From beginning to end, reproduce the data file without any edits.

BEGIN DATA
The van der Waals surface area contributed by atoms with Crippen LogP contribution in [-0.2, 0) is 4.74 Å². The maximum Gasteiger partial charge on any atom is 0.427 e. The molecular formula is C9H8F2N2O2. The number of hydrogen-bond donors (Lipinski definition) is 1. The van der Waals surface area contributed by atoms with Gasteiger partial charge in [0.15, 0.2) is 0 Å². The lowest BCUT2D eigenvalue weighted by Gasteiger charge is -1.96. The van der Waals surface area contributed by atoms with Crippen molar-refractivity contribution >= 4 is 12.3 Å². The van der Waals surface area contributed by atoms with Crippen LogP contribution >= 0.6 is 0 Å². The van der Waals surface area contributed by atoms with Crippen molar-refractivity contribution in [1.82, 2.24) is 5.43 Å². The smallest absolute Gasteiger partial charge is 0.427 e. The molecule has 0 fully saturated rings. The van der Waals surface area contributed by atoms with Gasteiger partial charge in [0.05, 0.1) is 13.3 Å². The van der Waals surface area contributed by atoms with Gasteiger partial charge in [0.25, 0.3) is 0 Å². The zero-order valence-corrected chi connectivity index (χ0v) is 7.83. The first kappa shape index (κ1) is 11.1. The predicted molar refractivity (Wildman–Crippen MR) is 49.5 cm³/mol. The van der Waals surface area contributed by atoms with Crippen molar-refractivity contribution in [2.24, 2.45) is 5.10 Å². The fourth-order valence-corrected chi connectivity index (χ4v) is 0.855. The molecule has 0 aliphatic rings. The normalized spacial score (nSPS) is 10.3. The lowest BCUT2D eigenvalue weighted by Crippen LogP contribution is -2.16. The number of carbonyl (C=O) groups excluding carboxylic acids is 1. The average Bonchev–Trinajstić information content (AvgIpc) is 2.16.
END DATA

The van der Waals surface area contributed by atoms with Crippen LogP contribution in [-0.2, 0) is 4.74 Å². The maximum Gasteiger partial charge on any atom is 0.427 e. The molecular formula is C9H8F2N2O2. The number of hydrogen-bond donors (Lipinski definition) is 1. The van der Waals surface area contributed by atoms with Gasteiger partial charge in [0.15, 0.2) is 0 Å². The lowest BCUT2D eigenvalue weighted by Gasteiger charge is -1.96. The van der Waals surface area contributed by atoms with Crippen molar-refractivity contribution >= 4 is 12.3 Å². The van der Waals surface area contributed by atoms with Crippen LogP contribution >= 0.6 is 0 Å². The van der Waals surface area contributed by atoms with Crippen molar-refractivity contribution in [1.82, 2.24) is 5.43 Å². The smallest absolute Gasteiger partial charge is 0.427 e. The molecule has 0 fully saturated rings. The van der Waals surface area contributed by atoms with Gasteiger partial charge in [0.05, 0.1) is 13.3 Å². The van der Waals surface area contributed by atoms with Gasteiger partial charge in [0.25, 0.3) is 0 Å². The zero-order valence-corrected chi connectivity index (χ0v) is 7.83. The first kappa shape index (κ1) is 11.1. The predicted molar refractivity (Wildman–Crippen MR) is 49.5 cm³/mol. The van der Waals surface area contributed by atoms with Crippen molar-refractivity contribution in [2.24, 2.45) is 5.10 Å². The fourth-order valence-corrected chi connectivity index (χ4v) is 0.855. The molecule has 0 aliphatic rings. The normalized spacial score (nSPS) is 10.3. The lowest BCUT2D eigenvalue weighted by Crippen LogP contribution is -2.16. The number of carbonyl (C=O) groups excluding carboxylic acids is 1. The average Bonchev–Trinajstić information content (AvgIpc) is 2.16.